Pregnancy associated breast cancer is defined as breast cancer diagnosed during pregnancy or lactation or one year post partum. Breast cancer and pregnancy can be classified into three main situations; these are: breast cancer that is detected during the evolution of pregnancy; breast cancer that is detected during lactation or postpartum, and pregnancy in patients who have had a previous breast cancer. Cancer complicates approximately 1 per 1000 pregnancies and accounts for one-third of maternal deaths during gestation. The prevalence of breast cancer during pregnancy is increasing due to delayed onset of childbearing. Breast cancer is diagnosed in approximately 1 in 3000 pregnancies. The incidence ranges from 0.76% to 3.8% of breast cancer cases. The median age of pregnant women affected with breast cancer is 33 years. In a recent review in Nigeria, 12% of the patients with Breast Cancer were pregnant or lactating and 74% were premenopausal, making it the most frequently occurring malignancy during pregnancy, along with cancer of the uterine cervix.5

1.2.1 Invasive breast cancer
Incidence rates of invasive female breast cancer for all races combined show three distinct phases since 1975, when broad surveillance of cancer began:

Between 1975 and 1980, incidence was essentially constant;

Between 1980 and 1987, incidence increased by almost 4% per year;

Between 1987 and 2002, incidence rates increased by 0.3% per year.9

Much of the long-term underlying increase in incidence is attributed to changes in reproductive patterns, such as delayed childbearing and having fewer children, which are recognized risk factors for breast cancer. The rapid increase between 1980 and 1987 is due largely to greater use of mammographic screening and increased early detection of breast cancers too small to be felt. Detecting these tumors earlier has the effect of inflating the incidence rate because tumors are being detected 1-3 years before they would have appeared if they continued to grow until symptoms developed. During the introduction of mammography, from 1980 to 1987, incidence rates of smaller tumors (<2.0 cm) more than doubled, while rates of larger tumors (3.0 cm or more ) decreased 27%.10 During this time, the trend in diagnosis of smaller (<2.0 cm) tumors continued, increasing by 2.1% per year from 1988 to 1999, and stabilized thereafter.11 A similar time trend was seen with stage at diagnosis, with increases in the rates limited to cancers diagnosed at a localized stage. The continued, though slight, increase in overall breast cancer incidence since 1987 may reflect increase in the prevalencement therapy (HRT).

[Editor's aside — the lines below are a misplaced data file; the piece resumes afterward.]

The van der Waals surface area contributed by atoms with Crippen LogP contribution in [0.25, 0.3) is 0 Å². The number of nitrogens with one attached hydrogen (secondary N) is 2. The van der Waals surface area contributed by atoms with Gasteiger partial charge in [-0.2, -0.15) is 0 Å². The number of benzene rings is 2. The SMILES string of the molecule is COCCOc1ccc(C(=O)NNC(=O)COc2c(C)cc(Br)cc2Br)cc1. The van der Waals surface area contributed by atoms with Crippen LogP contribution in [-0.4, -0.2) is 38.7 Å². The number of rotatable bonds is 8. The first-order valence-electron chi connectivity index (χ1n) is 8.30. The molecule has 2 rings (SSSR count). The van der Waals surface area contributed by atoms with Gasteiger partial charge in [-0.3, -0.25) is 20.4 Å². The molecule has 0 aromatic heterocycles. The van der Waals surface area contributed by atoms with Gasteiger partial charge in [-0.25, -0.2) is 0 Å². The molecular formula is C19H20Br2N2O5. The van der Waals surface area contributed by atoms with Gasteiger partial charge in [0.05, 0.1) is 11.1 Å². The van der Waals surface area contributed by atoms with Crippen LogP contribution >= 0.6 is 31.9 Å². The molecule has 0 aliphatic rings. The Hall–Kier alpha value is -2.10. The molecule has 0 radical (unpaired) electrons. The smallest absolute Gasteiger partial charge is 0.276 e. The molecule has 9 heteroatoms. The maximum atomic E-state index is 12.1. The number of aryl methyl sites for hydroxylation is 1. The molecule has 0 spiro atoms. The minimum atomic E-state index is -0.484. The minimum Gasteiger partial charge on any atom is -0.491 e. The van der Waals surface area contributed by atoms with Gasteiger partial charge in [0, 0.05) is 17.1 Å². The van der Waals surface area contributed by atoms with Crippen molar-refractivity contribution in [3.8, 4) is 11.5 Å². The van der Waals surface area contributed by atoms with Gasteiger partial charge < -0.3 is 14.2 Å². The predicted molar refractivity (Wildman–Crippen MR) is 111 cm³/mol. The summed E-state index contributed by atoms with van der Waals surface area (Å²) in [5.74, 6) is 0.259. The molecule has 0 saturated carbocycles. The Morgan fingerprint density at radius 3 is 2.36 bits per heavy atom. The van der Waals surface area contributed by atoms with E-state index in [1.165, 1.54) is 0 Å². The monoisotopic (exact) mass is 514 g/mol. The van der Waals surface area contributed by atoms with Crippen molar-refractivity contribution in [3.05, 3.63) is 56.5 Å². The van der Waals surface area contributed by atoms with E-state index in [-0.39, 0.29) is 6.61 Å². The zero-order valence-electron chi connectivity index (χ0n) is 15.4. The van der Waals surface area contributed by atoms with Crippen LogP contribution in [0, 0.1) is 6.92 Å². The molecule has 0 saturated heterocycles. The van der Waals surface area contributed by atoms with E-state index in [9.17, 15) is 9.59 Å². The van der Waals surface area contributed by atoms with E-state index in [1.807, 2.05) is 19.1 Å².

1.2.2 Age
From 1980 to 1987, incidence rates of invasive breast cancer increased among women aged 40-49 and 50 and older (3.5% and 4.2% per year, respectively).11 Since 1987, rates have continued to increase among women 50 and older, though at a much slower rate. In contrast, the rates have slightly declined among women aged 40-49. There has been relatively little change in the incidence rates of invasive breast cancer in women younger than 40.

1.2.3 Race/ethnicity
During 1992-2002, overall incidence rates increased in Asian Americans/Pacific Islanders (1.5% per year), decreased in American India/Alaska Natives (3.5% per year), and did not change significantly among whites, African Americans, and Hispanics/Latinas.11  This could be attributed to poor prognosis of aggressive tumor common in African –American women8.

Incidence rates of breast cancer by tumor size differed between white and African American women: African American women were less likely to be diagnosed with smaller tumors (< 2.0 cm) and more likely to be diagnosed with larger tumors (2.1-5.0 and > 5.0 cm) than white women.11

White women have a higher incidence of breast cancer than African American women after age 35. In contrast, African American women have a slightly higher incidence rate before age 35 and are more likely to die from breast cancer at every age. Incidence and death rates from breast cancer are lower among women of other racial and ethnic groups than among white and African women.

1.2.4 In situ breast cancer
Incidence rates of in situ breast cancer have increased rapidly since 198011 largely because of increased diagnosis by mammography. Most of this increase represents increased detection of ductal carcinoma in situ (DCIS), which from 1998 to 2002 accounted for about 85% of the in situ breast cancers diagnosed.

Incidence rates of DCIS increased more than sevenfold during 1980-2001.12 The increase was observed in all age groups, although it was greatest in women aged 50 and older.11,12

Most cases of DCIS are detectable only through mammography, and the large increases in DCIS incidence rates since 1982 are a direct result of mammography’s ability to detect cancers that cannot be felt. Although increase in both invasive breast caner and DCIS incidence rates have slowed since the mid-1980s,13the temporal increase in DCIS since 1982 is larger than the increase in invasive breast cancer.